SCIUTTO: And it really helped them ramp up tests far more quickly, by an order of magnitude, than the U.S. has. We'll see if it's replicated elsewhere.

HARLOW: You're so right.

Let's go to our Brynn Gingras. She joins us again today from where they're doing that. This is in New Rochelle.

And, Brynn, I know you're sort of right outside the containment zone, but hopefully this will be incredibly helpful to stemming the tide of the spread.

BRYNN GINGRAS, CNN NATIONAL CORRESPONDENT: Yes, and that's -- that is the hope. This was one of the many steps that the governor has taken to try to get this containment, you know, figured out. Let's get these numbers down. That's really the goal here, in addition to the large gatherings and all of that.

Now I'm going to get out of the way because I want you to see what's behind me.

Now, this is a bridge that leads over to an island, Glen Island Park here in New Rochelle. You can see the state police here at the entrance. Only people who are qualified for a test, meaning they called their doctor's office and they are part of that containment zone, they were under quarantine to begin with, because they are going to be a priority, those are the people that are going to be allowed to drive onto the island and take this test. You can see no pedestrians, the road's closed. You've got state police here making sure you fit those qualifications.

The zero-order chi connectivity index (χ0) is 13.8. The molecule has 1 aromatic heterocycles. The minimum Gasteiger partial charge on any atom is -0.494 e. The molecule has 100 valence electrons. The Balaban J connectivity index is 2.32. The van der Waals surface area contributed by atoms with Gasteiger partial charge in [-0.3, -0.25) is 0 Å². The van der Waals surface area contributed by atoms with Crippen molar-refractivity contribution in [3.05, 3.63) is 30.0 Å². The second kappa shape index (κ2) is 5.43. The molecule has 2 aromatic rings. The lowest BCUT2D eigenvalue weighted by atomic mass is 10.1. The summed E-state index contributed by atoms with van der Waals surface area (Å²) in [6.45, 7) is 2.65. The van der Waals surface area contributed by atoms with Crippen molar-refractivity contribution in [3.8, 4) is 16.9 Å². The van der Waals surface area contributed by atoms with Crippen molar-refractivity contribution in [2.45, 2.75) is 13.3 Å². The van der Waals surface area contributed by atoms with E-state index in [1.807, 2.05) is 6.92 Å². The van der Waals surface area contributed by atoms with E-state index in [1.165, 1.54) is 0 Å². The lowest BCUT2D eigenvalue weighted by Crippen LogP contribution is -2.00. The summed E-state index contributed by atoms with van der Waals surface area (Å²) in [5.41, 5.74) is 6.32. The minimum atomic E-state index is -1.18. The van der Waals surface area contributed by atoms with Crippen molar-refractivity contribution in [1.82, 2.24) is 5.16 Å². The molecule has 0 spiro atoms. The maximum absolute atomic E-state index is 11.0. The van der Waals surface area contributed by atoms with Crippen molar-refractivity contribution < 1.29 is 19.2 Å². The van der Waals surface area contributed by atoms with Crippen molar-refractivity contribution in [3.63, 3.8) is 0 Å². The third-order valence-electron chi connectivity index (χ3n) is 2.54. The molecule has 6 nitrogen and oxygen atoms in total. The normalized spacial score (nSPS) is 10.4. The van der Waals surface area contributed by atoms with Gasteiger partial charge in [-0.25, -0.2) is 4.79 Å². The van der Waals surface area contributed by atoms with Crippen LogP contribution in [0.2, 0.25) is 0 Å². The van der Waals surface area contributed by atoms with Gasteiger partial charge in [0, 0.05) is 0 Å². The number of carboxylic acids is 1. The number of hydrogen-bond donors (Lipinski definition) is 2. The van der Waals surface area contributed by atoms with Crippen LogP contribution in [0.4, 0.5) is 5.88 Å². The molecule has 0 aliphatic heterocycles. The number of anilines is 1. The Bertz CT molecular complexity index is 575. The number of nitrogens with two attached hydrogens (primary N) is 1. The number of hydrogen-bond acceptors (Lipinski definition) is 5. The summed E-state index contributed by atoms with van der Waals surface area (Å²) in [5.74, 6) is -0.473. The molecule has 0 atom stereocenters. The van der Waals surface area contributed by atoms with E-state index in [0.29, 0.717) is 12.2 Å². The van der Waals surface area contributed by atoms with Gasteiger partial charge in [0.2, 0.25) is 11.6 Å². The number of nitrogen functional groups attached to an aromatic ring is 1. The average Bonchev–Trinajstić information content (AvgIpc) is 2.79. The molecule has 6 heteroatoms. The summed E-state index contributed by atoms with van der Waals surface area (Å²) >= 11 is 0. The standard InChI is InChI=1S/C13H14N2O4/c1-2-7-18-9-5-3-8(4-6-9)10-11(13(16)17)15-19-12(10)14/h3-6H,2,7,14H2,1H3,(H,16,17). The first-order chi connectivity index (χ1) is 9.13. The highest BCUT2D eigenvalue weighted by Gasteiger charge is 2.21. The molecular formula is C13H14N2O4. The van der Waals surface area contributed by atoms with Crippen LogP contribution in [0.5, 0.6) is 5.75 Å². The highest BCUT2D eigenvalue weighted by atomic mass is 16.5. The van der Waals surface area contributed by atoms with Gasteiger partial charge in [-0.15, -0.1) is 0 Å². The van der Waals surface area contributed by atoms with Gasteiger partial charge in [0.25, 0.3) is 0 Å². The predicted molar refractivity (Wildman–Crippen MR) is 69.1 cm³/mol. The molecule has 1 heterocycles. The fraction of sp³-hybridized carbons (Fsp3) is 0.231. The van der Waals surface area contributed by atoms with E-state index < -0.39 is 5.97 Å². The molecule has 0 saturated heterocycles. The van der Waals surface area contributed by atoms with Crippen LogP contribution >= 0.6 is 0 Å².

We know that the governor is going to be here shortly to give us more details about the testing process. But I did get a little bit of information. Essentially what's going to happen is people who are going to drive -- that we've already seen some cars do that, they're going to go onto the island with their car windows shut, and they are going to open their windows a little bit.

There are going to be health care officials on the ground under a tent, and they're going to be in full protective suits. They're going to swab them through the car window. They're going to bring those windows up and they're going to drive off. So it's going to be a very secure situation, is what we're being told, to get this testing figured out.

So many questions we've got to ask the governor. And, again, that's going to happen about 10:30 today, Poppy.


GINGRAS: You asked me a good one before we came on the air, how long until they get those results?


GINGRAS: Those are things we're going to be asking.


GINGRAS: But this is a big deal. Testing can be done. We're hearing hundreds a day, testing capability at this site alone.